top of page

poemoftheweek poem of the week



James Dickey


The Sheep Child 

Farm boys wild to couple 
With anything    with soft-wooded trees 
With mounds of earth    mounds 
Of pinestraw    will keep themselves off 
Animals by legends of their own: 
In the hay-tunnel dark 
And dung of barns, they will 
Say    I have heard tell

That in a museum in Atlanta 
Way back in a corner somewhere 
There's this thing that's only half 
Sheep    like a woolly baby 
Pickled in alcohol     because 
Those things can't live.    his eyes 
Are open     but you can't stand to look 
I heard from somebody who ...

But this is now almost all 
Gone. The boys have taken 
Their own true wives in the city, 
The sheep are safe in the west hill 
Pasture     but we who were born there 
Still are not sure. Are we, 
Because we remember, remembered 
In the terrible dust of museums?

Merely with his eyes, the sheep-child may

Be saying     saying

   I am here, in my father's house.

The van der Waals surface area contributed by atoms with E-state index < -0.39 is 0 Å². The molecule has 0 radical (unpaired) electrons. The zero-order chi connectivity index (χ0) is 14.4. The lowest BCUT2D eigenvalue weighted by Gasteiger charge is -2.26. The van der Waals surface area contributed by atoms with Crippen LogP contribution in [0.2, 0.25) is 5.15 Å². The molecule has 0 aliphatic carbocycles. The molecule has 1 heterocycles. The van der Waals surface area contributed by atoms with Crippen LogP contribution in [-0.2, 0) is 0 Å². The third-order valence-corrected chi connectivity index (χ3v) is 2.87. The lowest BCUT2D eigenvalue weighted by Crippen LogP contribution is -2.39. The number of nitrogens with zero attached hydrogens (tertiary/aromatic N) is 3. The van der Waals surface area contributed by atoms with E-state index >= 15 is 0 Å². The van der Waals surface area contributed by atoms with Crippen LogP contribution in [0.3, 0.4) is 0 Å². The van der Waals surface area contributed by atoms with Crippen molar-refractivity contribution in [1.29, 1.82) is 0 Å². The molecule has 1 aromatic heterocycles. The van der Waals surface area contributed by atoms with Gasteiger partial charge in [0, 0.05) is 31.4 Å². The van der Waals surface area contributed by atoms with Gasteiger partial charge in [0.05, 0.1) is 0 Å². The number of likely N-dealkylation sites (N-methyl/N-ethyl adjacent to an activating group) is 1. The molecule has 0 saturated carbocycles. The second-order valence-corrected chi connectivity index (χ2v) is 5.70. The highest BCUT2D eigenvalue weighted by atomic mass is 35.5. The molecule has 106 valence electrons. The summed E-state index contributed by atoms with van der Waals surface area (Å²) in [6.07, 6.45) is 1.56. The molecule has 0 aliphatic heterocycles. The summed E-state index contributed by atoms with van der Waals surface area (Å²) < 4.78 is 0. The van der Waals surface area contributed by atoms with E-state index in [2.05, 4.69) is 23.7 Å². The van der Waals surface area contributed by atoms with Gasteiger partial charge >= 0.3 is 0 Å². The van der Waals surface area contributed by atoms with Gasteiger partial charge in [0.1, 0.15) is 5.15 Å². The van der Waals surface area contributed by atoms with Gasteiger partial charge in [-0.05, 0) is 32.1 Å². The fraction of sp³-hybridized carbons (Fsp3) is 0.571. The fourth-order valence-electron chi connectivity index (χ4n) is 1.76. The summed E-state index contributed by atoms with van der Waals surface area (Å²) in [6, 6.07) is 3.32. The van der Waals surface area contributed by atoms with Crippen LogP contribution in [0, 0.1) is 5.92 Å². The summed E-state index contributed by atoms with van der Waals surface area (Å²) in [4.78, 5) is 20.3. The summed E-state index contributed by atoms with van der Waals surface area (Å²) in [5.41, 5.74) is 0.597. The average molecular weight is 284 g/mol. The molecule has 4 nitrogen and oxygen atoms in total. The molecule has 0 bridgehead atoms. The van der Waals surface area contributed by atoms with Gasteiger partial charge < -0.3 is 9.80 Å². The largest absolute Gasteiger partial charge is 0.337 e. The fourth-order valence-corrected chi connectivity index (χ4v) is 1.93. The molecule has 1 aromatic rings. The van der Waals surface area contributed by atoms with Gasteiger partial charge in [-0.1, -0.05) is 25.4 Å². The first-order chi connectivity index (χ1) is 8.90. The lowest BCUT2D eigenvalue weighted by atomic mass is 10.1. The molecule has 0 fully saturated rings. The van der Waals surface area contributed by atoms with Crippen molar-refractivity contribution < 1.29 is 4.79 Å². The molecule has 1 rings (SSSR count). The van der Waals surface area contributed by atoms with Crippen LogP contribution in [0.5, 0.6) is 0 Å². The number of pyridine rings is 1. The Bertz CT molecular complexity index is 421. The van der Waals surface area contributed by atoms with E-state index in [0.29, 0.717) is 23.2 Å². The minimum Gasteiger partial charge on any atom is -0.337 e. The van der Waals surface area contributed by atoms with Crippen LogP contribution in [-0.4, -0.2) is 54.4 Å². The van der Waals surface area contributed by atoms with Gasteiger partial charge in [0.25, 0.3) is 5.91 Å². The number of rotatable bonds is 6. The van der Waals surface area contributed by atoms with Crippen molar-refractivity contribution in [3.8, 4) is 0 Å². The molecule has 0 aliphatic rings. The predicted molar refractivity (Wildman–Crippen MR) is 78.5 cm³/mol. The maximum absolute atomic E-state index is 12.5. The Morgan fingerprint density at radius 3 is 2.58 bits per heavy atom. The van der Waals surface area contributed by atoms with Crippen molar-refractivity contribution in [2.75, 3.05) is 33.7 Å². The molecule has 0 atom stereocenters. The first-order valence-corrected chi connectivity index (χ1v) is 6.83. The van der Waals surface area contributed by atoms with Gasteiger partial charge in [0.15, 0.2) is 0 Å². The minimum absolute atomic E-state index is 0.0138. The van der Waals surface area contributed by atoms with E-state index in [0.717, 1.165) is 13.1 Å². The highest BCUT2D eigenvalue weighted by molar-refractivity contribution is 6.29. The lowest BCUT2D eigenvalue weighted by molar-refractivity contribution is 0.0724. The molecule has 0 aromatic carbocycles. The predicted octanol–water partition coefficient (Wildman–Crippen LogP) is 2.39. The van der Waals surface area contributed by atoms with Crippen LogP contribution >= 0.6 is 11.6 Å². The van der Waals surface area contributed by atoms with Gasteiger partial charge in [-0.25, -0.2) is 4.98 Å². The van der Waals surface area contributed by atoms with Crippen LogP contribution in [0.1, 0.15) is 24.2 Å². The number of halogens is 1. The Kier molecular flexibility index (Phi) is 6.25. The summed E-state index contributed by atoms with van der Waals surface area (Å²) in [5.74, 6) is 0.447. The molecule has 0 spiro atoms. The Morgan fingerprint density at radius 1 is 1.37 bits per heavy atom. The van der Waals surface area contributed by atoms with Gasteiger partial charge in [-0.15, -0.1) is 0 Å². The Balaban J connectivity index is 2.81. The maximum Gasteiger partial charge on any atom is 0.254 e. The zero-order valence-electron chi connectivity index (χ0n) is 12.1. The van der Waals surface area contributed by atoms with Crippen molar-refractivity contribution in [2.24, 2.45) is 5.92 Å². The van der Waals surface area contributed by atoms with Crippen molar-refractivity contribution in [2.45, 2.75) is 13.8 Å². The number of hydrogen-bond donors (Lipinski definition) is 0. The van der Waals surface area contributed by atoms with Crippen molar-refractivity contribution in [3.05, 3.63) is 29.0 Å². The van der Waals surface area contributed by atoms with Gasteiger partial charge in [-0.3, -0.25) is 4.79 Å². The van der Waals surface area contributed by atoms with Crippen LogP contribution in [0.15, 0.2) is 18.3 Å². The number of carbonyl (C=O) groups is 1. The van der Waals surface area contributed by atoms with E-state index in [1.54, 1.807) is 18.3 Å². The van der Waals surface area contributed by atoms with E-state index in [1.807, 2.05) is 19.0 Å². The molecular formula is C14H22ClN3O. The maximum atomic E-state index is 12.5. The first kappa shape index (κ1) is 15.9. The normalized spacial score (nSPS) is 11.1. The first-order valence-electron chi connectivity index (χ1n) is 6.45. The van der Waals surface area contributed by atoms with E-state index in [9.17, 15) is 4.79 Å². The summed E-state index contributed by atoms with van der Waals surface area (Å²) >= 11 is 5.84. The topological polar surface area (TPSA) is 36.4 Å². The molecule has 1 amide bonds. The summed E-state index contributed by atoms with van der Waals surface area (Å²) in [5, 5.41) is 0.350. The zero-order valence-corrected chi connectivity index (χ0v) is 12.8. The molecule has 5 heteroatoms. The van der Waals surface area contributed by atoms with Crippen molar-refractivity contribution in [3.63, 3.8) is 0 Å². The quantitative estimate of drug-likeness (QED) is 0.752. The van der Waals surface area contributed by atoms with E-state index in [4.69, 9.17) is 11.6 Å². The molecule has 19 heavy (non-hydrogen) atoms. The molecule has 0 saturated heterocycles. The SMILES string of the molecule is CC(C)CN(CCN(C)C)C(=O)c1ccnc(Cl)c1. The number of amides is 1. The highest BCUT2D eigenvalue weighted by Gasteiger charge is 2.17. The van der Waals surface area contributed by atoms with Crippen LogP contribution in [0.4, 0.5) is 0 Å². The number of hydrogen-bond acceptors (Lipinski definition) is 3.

I who am half of your world, came deeply 
   To my mother in the long grass  
   Of the west pasture, where she stood like moonlight 
   Listening for foxes. It was something like love 
   From another world that seized her 
   From behind, and she gave, not lifting her head 
   Out of dew, without ever looking, her best 
   Self to that great need. Turned loose, she dipped her face 
   Farther into the chill of the earth, and in a sound 
   Of sobbing    of something stumbling 
   Away, began, as she must do, 
   To carry me. I woke, dying,

   In the summer sun of the hillside, with my eyes 
   Far more than human. I saw for a blazing moment 
   The great grassy world from both sides, 
   Man and beast in the round of their need, 
   And the hill wind stirred in my wool, 
   My hoof and my hand clasped each other, 
   I ate my one meal 
   Of milk, and died 
   Staring. From dark grass I came straight 

   To my father's house, whose dust 
   Whirls up in the halls for no reason 
   When no one comes    piling deep in a hellish mild corner, 
   And, through my immortal waters, 
   I meet the sun's grains eye 
   To eye, and they fail at my closet of glass. 
   Dead, I am most surely living 
   In the minds of farm boys: I am he who drives 
   Them like wolves from the hound bitch and calf 
   And from the chaste ewe in the wind. 
   They go into woods    into bean fields    they go 
   Deep into their known right hands. Dreaming of me, 
   They groan    they wait    they suffer 
   Themselves, they marry, they raise their kind.

-from Poems: 1956-1967

bottom of page